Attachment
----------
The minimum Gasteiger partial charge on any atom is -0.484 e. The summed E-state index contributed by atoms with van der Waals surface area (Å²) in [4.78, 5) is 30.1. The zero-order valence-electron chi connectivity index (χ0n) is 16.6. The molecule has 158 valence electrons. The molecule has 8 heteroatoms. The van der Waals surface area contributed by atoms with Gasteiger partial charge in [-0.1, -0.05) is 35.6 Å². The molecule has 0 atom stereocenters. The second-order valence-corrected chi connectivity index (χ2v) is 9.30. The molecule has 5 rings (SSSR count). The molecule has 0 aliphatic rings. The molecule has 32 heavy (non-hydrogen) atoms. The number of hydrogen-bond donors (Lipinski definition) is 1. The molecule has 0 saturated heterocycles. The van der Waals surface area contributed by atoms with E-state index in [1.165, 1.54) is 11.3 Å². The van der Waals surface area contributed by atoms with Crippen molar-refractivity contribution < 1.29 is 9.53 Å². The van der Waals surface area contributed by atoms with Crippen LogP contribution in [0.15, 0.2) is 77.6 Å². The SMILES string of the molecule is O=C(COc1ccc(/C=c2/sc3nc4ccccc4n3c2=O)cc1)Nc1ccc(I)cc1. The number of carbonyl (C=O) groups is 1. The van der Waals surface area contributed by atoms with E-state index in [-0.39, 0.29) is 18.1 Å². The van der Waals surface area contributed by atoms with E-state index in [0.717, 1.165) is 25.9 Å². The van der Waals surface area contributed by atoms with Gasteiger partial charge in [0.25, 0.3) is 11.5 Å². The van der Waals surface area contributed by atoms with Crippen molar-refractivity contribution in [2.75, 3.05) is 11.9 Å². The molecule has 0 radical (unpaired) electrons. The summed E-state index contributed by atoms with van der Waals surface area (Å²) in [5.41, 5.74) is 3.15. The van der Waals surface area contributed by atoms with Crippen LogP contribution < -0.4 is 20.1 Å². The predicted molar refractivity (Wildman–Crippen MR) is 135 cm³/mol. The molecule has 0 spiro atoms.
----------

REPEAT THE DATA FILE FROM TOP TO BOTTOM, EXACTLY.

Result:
The minimum Gasteiger partial charge on any atom is -0.484 e. The summed E-state index contributed by atoms with van der Waals surface area (Å²) in [4.78, 5) is 30.1. The zero-order valence-electron chi connectivity index (χ0n) is 16.6. The molecule has 158 valence electrons. The molecule has 8 heteroatoms. The van der Waals surface area contributed by atoms with Gasteiger partial charge in [-0.1, -0.05) is 35.6 Å². The molecule has 0 atom stereocenters. The second-order valence-corrected chi connectivity index (χ2v) is 9.30. The molecule has 5 rings (SSSR count). The molecule has 0 aliphatic rings. The molecule has 32 heavy (non-hydrogen) atoms. The number of hydrogen-bond donors (Lipinski definition) is 1. The molecule has 0 saturated heterocycles. The van der Waals surface area contributed by atoms with E-state index in [1.165, 1.54) is 11.3 Å². The van der Waals surface area contributed by atoms with Crippen molar-refractivity contribution < 1.29 is 9.53 Å². The van der Waals surface area contributed by atoms with Crippen LogP contribution in [0.15, 0.2) is 77.6 Å². The SMILES string of the molecule is O=C(COc1ccc(/C=c2/sc3nc4ccccc4n3c2=O)cc1)Nc1ccc(I)cc1. The number of carbonyl (C=O) groups is 1. The van der Waals surface area contributed by atoms with E-state index in [-0.39, 0.29) is 18.1 Å². The van der Waals surface area contributed by atoms with E-state index in [0.717, 1.165) is 25.9 Å². The van der Waals surface area contributed by atoms with Gasteiger partial charge in [0.25, 0.3) is 11.5 Å². The van der Waals surface area contributed by atoms with Crippen molar-refractivity contribution in [2.75, 3.05) is 11.9 Å². The molecule has 0 radical (unpaired) electrons. The summed E-state index contributed by atoms with van der Waals surface area (Å²) in [5.41, 5.74) is 3.15. The van der Waals surface area contributed by atoms with Crippen LogP contribution < -0.4 is 20.1 Å². The predicted molar refractivity (Wildman–Crippen MR) is 135 cm³/mol. The molecule has 0 spiro atoms.